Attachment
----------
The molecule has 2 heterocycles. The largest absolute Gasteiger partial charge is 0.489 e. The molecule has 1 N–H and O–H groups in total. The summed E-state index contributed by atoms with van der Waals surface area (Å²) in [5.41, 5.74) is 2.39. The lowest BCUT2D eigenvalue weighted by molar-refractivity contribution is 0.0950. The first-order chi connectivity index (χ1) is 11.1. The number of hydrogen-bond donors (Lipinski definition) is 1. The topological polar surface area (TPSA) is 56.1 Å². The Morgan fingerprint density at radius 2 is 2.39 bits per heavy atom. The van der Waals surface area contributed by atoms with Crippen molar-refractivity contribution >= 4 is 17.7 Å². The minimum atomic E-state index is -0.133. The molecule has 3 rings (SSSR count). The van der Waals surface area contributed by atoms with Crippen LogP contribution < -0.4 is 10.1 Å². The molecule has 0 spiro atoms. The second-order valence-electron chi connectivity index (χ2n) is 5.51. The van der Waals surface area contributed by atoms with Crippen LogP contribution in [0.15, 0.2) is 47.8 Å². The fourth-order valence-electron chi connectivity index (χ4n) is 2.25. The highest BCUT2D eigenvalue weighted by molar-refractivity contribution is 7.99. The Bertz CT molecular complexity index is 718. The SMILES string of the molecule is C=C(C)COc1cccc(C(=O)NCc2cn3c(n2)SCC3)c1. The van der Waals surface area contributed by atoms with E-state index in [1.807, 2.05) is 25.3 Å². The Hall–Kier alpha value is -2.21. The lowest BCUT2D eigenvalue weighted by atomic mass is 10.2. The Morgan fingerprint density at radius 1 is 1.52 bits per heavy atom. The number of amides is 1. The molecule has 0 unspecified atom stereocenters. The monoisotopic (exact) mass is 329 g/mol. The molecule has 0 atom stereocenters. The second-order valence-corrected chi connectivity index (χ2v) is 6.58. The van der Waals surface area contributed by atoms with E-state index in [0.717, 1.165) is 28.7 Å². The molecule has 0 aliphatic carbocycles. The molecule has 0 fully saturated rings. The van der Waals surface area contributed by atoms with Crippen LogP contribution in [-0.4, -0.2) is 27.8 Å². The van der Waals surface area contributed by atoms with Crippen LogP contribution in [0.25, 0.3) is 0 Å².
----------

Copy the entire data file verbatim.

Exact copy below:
The molecule has 2 heterocycles. The largest absolute Gasteiger partial charge is 0.489 e. The molecule has 1 N–H and O–H groups in total. The summed E-state index contributed by atoms with van der Waals surface area (Å²) in [5.41, 5.74) is 2.39. The lowest BCUT2D eigenvalue weighted by molar-refractivity contribution is 0.0950. The first-order chi connectivity index (χ1) is 11.1. The number of hydrogen-bond donors (Lipinski definition) is 1. The topological polar surface area (TPSA) is 56.1 Å². The Morgan fingerprint density at radius 2 is 2.39 bits per heavy atom. The van der Waals surface area contributed by atoms with Crippen molar-refractivity contribution >= 4 is 17.7 Å². The minimum atomic E-state index is -0.133. The molecule has 3 rings (SSSR count). The van der Waals surface area contributed by atoms with Crippen LogP contribution < -0.4 is 10.1 Å². The molecule has 0 spiro atoms. The second-order valence-electron chi connectivity index (χ2n) is 5.51. The van der Waals surface area contributed by atoms with Crippen LogP contribution in [0.15, 0.2) is 47.8 Å². The fourth-order valence-electron chi connectivity index (χ4n) is 2.25. The highest BCUT2D eigenvalue weighted by molar-refractivity contribution is 7.99. The Bertz CT molecular complexity index is 718. The SMILES string of the molecule is C=C(C)COc1cccc(C(=O)NCc2cn3c(n2)SCC3)c1. The van der Waals surface area contributed by atoms with E-state index in [1.807, 2.05) is 25.3 Å². The Hall–Kier alpha value is -2.21. The lowest BCUT2D eigenvalue weighted by atomic mass is 10.2. The Morgan fingerprint density at radius 1 is 1.52 bits per heavy atom. The number of amides is 1. The molecule has 0 unspecified atom stereocenters. The monoisotopic (exact) mass is 329 g/mol. The molecule has 0 atom stereocenters. The second-order valence-corrected chi connectivity index (χ2v) is 6.58. The van der Waals surface area contributed by atoms with E-state index in [0.717, 1.165) is 28.7 Å². The molecule has 0 aliphatic carbocycles. The molecule has 0 fully saturated rings. The van der Waals surface area contributed by atoms with Crippen LogP contribution in [-0.4, -0.2) is 27.8 Å². The van der Waals surface area contributed by atoms with Crippen LogP contribution in [0.25, 0.3) is 0 Å².